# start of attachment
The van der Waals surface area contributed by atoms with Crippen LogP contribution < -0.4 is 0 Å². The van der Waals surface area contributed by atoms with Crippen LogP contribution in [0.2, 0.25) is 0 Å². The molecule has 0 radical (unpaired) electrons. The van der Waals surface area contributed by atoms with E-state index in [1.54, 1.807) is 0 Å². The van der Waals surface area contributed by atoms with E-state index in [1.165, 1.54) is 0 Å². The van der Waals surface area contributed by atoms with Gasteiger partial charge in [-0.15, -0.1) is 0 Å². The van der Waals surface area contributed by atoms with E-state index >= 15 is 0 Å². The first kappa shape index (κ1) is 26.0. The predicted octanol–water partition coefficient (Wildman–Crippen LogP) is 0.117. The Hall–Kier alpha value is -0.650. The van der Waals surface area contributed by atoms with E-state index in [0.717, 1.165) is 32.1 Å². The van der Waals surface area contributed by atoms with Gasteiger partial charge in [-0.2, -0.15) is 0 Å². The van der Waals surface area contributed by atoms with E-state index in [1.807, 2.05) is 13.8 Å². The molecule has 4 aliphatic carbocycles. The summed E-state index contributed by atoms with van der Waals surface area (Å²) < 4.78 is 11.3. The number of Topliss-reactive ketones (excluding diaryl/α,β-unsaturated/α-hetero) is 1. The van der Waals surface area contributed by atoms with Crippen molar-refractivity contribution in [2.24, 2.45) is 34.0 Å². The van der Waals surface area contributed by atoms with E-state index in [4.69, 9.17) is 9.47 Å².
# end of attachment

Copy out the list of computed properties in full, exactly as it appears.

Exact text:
The van der Waals surface area contributed by atoms with Crippen LogP contribution < -0.4 is 0 Å². The van der Waals surface area contributed by atoms with Crippen LogP contribution in [0.2, 0.25) is 0 Å². The molecule has 0 radical (unpaired) electrons. The van der Waals surface area contributed by atoms with E-state index in [1.54, 1.807) is 0 Å². The van der Waals surface area contributed by atoms with E-state index in [1.165, 1.54) is 0 Å². The van der Waals surface area contributed by atoms with Gasteiger partial charge in [-0.15, -0.1) is 0 Å². The van der Waals surface area contributed by atoms with E-state index >= 15 is 0 Å². The first kappa shape index (κ1) is 26.0. The predicted octanol–water partition coefficient (Wildman–Crippen LogP) is 0.117. The Hall–Kier alpha value is -0.650. The van der Waals surface area contributed by atoms with E-state index in [0.717, 1.165) is 32.1 Å². The van der Waals surface area contributed by atoms with Gasteiger partial charge in [-0.2, -0.15) is 0 Å². The van der Waals surface area contributed by atoms with E-state index in [1.807, 2.05) is 13.8 Å². The molecule has 4 aliphatic carbocycles. The summed E-state index contributed by atoms with van der Waals surface area (Å²) < 4.78 is 11.3. The number of Topliss-reactive ketones (excluding diaryl/α,β-unsaturated/α-hetero) is 1. The van der Waals surface area contributed by atoms with Crippen molar-refractivity contribution in [2.24, 2.45) is 34.0 Å². The van der Waals surface area contributed by atoms with E-state index in [4.69, 9.17) is 9.47 Å².